Market Analysis – The Spider S&P 500 ETF (SPY) was marginally lower for the 2nd-straight session after tapping a morning low of $306.06. Near-term and upper support at $306-$305.50 was challenged but held.
A move below the $305 level would be a slightly bearish signal for a possible backtest towards $303-$302.50.
Current resistance at $307.50-$308 with the latter representing Monday’s all-time high. A move above $308 would be a renewed bullish signal with fresh hurdles at $309.50-$310.
RSI has flatlined after failing resistance at 70 and the June/ July highs.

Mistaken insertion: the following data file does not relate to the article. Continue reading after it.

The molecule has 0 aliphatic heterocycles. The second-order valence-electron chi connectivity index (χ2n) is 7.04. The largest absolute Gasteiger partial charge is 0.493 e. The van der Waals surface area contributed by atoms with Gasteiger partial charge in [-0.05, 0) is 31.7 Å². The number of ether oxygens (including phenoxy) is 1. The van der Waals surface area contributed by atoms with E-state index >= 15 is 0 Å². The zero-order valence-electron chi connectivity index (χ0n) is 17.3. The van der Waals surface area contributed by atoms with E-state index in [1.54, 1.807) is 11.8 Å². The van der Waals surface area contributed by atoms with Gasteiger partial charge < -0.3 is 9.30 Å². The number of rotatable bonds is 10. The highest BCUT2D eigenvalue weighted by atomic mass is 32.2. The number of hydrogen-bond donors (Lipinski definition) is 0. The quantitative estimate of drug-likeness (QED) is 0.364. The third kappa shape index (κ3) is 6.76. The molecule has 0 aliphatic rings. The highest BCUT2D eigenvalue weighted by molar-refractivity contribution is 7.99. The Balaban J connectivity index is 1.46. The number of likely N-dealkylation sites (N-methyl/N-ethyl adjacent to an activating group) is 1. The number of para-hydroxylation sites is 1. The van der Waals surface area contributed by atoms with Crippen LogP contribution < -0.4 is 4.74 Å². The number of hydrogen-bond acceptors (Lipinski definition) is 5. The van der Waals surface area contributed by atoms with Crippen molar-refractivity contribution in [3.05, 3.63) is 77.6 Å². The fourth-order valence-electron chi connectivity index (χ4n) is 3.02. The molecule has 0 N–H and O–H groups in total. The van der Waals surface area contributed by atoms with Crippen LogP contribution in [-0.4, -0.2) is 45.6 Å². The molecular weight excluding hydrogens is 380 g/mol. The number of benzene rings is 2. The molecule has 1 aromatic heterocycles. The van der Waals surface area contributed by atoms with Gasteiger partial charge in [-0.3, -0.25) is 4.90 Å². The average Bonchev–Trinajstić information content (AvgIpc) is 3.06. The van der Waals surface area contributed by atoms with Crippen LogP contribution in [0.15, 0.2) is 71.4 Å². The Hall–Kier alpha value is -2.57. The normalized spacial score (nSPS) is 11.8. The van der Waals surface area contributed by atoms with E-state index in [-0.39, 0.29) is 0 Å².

A close above this level would signal additional strength towards 75 and the late April high but also signaling overbought levels. Support is at 65-60.
The Materials Select Sector (XLB) had its 3-session winning streak snapped following the pullback to $59.31. Near-term and upper support at $59.25-$59 held.
A close below the latter reopens downside risk towards $58.50-$58 and late October levels.
Resistance is at $59.75-$60 with Tuesday’s 52-week peak at $59.90.
Continued closes above the $60 level would be a renewed bullish signal with upside potential towards $60.50-$61 and resistance levels from September 2018.
RSI has leveled out with support at 65-60. A move below the latter could lead to additional weakness towards the 55-50 area. Resistance is at 70 and the early July high.
All the best,